Funding is good but we want more, councils say

Victorian councils back changes to Black Spot program, but want Roads to Recovery funding restrictions relaxed

By Brad Gardner

Victorian councils are pushing for funding grants under the Roads to Recovery program to be relaxed, claiming current arrangements are not good enough.

The Municipal Association of Victoria (MAV), which is responsible for representing the State’s local governments, want depreciation costs for plant and equipment used by council construction teams to be included in funding grants.

Although welcoming $350 million over five years under Roads to Recovery, MAV Chief Executive Rob Spence says lifting the funding restriction will promote consistency because contracted and in-house construction teams will be bound by the same arrangements.

"Under current arrangements, these costs are excluded," Spence says.

Spence made the comments while responding to a Senate inquiry into the Nation Building Program (National Land Transport) Amendment Bill.

The MAV pledged in-principle support for the Bill, which proposes expanding the Black Spot program beyond local roads to the national network, changing AusLink to the Nation Building Program and permitting extra funding allocations under Roads to Recovery at the federal transport minister’s discretion.

The MAV says federal government investment in road infrastructure is vital because councils are responsible for about 80 percent of the Victoria’s road network.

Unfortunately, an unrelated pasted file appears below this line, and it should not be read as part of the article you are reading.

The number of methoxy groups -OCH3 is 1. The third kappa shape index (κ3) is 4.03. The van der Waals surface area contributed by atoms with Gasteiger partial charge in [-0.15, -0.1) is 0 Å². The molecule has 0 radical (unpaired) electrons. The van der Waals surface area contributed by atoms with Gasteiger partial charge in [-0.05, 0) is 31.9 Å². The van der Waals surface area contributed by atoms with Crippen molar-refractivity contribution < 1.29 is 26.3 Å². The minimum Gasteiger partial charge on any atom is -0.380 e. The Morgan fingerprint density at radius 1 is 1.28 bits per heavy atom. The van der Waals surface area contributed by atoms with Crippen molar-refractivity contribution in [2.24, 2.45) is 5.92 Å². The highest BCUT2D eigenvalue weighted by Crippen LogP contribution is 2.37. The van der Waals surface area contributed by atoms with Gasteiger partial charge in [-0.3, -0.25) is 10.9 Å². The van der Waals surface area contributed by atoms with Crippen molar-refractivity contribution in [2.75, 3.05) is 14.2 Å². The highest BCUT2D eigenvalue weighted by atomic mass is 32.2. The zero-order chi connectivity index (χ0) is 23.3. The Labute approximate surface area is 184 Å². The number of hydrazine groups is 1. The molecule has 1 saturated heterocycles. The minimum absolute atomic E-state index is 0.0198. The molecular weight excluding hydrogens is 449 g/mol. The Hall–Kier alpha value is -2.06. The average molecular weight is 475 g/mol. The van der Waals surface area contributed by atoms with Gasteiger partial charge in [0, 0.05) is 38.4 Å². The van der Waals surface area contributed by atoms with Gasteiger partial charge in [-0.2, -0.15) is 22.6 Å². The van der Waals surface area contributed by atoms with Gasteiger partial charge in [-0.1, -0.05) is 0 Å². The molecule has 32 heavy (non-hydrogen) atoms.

The government-owned Australian Road Research Board (ARRB) has also backed the Bill, but with a recommendation to allocate funding to research.

ARRB Gerard Waldron says some countries assign a portion of construction funds to research "to ensure that knowledge keeps up with the passage of time and unfolding demands on the transport system".

The Senate Rural and Regional Affairs and Transport Committee will report its findings on June 15.

The Coalition wants scrapped the provision authorising Black Spot funding to be extended beyond local roads to the national network, saying there are already measures to bankroll projects on national roads.

"We should not be taking away money from projects for local streets and roads to spend it on the national highway network," opposition spokesman on transport Warren Truss says.

But Minister for Infrastructure and Transport Anthony Albanese says extending the scheme is necessary to improve road safety, claiming local roads will not suffer because Black Spot funding has doubled.

"The leader of the Nationals knows that a number of dangerous black spots are indeed on the national network, particularly in areas where the national network goes through regional centres," Albanese says.

The Government has promised funding for projects on national routes such as the Sturt, Hume, Bruce, Pacific and Newell highways, but needs the Bill passed to begin construction.

Unless the Opposition alters its stance, the Government will need the support of the Greens, Family First’s Steve Fielding and Independent Nick Xenophon to pass the Bill.

Under Roads to Recovery, local governments apply for a share of federal funding for road construction and maintenance projects.

The Black Spot program is designed to reduce accidents by funding upgrades to traffic signals and roundabouts on roads with a high crash rate.

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